Don't be put off by someone else's view of the cost of courses until you've checked for yourself.  My local BKA runs a beginner's course, 6x2hour sessions in winter, followed by summer meetings and mentoring at one of our teaching apiaries if you decide to take it up.  For this we currently charge 60, and I can't think of many other ways to get an evening out for a tenner let alone all the rest.  We even serve tea and biscuits!

I'm not trying to flog you our services as we aren't in your area (though we are in the expensive South-east) and prices do vary.  Just don't give up before checking the facts.

if you offer your land as an out-apiary, you will be a popular person as plenty of people are looking for sites.  All members of the British Beekeeper's Association (BBKA) will have appropriate insurance and your local BKA will be able to make the necessary introductions.  Find them via the BBKA website which I believe is in fact britishbee.org.uk.  That's the starting point if you decide you'd like to try it yourself as well.

Good luck and thanks for your interest in bees and beekeeping.


LASDER99

  • Joined Apr 2011
Re: how can I find a beekeeper in my area?
« Reply #4 on: April 15, 2011, 03:12:53 pm »
Don't be put off by someone else's view of the cost of courses until you've checked for yourself.  My local BKA runs a beginner's course, 6x2hour sessions in winter, followed by summer meetings and mentoring at one of our teaching apiaries if you decide to take it up.  For this we currently charge 60, and I can't think of many other ways to get an evening out for a tenner let alone all the rest.  We even serve tea and biscuits!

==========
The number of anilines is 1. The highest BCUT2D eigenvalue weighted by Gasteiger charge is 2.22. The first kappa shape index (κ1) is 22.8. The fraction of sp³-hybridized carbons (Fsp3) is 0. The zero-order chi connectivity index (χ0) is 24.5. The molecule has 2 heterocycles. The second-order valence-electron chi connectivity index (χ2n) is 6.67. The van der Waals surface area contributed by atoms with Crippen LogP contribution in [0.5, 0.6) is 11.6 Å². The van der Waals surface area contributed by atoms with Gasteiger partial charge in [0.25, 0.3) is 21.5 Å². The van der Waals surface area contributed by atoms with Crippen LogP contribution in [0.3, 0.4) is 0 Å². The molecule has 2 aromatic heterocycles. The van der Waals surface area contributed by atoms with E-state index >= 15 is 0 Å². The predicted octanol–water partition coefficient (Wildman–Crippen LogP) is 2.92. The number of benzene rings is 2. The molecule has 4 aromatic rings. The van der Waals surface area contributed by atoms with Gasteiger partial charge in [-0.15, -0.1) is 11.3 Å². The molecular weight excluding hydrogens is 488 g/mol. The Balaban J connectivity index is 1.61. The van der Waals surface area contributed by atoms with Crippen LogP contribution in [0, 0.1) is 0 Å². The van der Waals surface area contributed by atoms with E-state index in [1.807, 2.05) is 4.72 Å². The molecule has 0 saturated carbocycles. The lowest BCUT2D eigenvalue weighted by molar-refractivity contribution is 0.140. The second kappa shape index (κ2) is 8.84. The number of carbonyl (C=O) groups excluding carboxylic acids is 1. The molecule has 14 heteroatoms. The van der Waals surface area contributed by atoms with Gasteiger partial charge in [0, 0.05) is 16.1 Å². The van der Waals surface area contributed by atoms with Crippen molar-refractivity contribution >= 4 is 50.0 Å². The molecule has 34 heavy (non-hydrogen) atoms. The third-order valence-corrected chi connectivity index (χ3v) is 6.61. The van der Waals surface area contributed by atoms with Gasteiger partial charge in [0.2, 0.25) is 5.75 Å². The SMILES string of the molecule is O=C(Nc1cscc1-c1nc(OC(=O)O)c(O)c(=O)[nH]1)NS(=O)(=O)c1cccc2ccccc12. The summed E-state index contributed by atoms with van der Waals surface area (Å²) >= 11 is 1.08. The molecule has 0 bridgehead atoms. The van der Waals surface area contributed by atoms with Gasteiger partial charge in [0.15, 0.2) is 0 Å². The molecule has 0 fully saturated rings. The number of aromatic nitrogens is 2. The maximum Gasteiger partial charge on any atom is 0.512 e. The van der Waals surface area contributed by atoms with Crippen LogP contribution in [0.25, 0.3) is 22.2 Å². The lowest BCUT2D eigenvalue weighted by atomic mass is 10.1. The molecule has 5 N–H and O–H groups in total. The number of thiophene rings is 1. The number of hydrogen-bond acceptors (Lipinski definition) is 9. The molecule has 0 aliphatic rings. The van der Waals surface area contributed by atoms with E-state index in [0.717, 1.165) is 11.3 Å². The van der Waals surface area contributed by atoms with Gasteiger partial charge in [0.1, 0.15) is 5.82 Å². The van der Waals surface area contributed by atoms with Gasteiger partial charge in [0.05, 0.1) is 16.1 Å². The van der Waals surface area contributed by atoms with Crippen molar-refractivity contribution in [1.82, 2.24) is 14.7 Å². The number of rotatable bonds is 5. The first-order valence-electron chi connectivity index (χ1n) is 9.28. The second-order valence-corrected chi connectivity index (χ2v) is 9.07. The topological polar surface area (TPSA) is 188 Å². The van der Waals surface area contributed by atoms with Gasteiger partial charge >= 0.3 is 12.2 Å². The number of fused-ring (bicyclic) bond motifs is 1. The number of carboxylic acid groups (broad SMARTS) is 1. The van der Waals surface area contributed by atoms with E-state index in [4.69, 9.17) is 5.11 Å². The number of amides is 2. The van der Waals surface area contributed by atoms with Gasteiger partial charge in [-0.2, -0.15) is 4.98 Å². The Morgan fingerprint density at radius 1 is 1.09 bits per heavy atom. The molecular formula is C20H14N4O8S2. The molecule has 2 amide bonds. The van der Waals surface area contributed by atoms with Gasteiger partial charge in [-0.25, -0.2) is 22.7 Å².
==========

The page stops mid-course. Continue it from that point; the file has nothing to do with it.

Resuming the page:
I'm not trying to flog you our services as we aren't in your area (though we are in the expensive South-east) and prices do vary.  Just don't give up before checking the facts.
if you offer your land as an out-apiary, you will be a popular person as plenty of people are looking for sites.  All members of the British Beekeeper's Association (BBKA) will have appropriate insurance and your local BKA will be able to make the necessary introductions.  Find them via the BBKA website which I believe is in fact britishbee.org.uk.  That's the starting point if you decide you'd like to try it yourself as well.

Good luck and thanks for your interest in bees and beekeeping.

I couldnt agree more -- even if you fancy the idea, it is quite different in practice so a course is the best start - particularly socially, as most beekeepers seem to keep something else as well -- my local association is more of a chicken and goat fanciers convention !

Yes it can cost if you are impatient and want everything new and now --- but then if you are that impatient, probably bees are not for you  :)

With so many people starting out over the last few years, there will be a rush of second-hand equipment coming through soon, and with all the extra inexperienced keepers around, some more swarms as well  :o

So startup may not cost that much at all if you take time over it...

However, do not underestimate the time they can absorb so if you dont have much time then making a small area available for a local beekeeper will be very gratefully received --

Best of Luck